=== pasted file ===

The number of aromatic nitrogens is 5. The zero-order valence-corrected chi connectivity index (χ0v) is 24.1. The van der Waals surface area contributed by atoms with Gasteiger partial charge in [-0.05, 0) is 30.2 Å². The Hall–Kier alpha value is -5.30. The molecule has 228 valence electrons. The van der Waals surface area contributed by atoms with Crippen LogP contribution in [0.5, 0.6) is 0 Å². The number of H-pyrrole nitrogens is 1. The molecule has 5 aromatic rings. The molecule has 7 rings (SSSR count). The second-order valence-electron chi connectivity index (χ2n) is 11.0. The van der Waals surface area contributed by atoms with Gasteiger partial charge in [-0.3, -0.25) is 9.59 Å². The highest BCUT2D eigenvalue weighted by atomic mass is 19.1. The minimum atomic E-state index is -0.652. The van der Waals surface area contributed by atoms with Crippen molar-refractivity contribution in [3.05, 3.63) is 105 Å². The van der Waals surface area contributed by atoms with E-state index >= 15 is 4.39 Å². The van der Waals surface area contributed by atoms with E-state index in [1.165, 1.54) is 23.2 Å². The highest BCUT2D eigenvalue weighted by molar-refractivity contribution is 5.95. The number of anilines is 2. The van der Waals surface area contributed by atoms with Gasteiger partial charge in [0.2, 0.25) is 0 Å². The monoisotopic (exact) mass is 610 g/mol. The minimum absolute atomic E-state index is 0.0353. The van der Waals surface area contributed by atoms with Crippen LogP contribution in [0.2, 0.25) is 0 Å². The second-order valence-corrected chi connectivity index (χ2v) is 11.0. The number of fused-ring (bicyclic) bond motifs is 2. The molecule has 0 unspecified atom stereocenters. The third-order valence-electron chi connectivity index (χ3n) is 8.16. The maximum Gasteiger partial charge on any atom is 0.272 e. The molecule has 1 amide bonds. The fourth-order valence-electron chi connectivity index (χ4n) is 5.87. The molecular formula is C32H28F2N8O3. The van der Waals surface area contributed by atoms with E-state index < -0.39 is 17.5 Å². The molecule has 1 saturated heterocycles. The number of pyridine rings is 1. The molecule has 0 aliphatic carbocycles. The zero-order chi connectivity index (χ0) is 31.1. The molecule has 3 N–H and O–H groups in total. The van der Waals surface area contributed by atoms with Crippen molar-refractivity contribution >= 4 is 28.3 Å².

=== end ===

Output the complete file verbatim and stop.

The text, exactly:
The number of aromatic nitrogens is 5. The zero-order valence-corrected chi connectivity index (χ0v) is 24.1. The van der Waals surface area contributed by atoms with Gasteiger partial charge in [-0.05, 0) is 30.2 Å². The Hall–Kier alpha value is -5.30. The molecule has 228 valence electrons. The van der Waals surface area contributed by atoms with Crippen LogP contribution in [0.5, 0.6) is 0 Å². The number of H-pyrrole nitrogens is 1. The molecule has 5 aromatic rings. The molecule has 7 rings (SSSR count). The second-order valence-electron chi connectivity index (χ2n) is 11.0. The van der Waals surface area contributed by atoms with Gasteiger partial charge in [-0.3, -0.25) is 9.59 Å². The highest BCUT2D eigenvalue weighted by atomic mass is 19.1. The minimum atomic E-state index is -0.652. The van der Waals surface area contributed by atoms with Crippen molar-refractivity contribution in [3.05, 3.63) is 105 Å². The van der Waals surface area contributed by atoms with E-state index >= 15 is 4.39 Å². The van der Waals surface area contributed by atoms with E-state index in [1.165, 1.54) is 23.2 Å². The highest BCUT2D eigenvalue weighted by molar-refractivity contribution is 5.95. The number of anilines is 2. The van der Waals surface area contributed by atoms with Gasteiger partial charge in [0.2, 0.25) is 0 Å². The monoisotopic (exact) mass is 610 g/mol. The minimum absolute atomic E-state index is 0.0353. The van der Waals surface area contributed by atoms with Crippen LogP contribution in [0.2, 0.25) is 0 Å². The second-order valence-corrected chi connectivity index (χ2v) is 11.0. The number of fused-ring (bicyclic) bond motifs is 2. The molecule has 0 unspecified atom stereocenters. The third-order valence-electron chi connectivity index (χ3n) is 8.16. The maximum Gasteiger partial charge on any atom is 0.272 e. The molecule has 1 amide bonds. The fourth-order valence-electron chi connectivity index (χ4n) is 5.87. The molecular formula is C32H28F2N8O3. The van der Waals surface area contributed by atoms with E-state index < -0.39 is 17.5 Å². The molecule has 1 saturated heterocycles. The number of pyridine rings is 1. The molecule has 0 aliphatic carbocycles. The zero-order chi connectivity index (χ0) is 31.1. The molecule has 3 N–H and O–H groups in total. The van der Waals surface area contributed by atoms with Crippen molar-refractivity contribution >= 4 is 28.3 Å².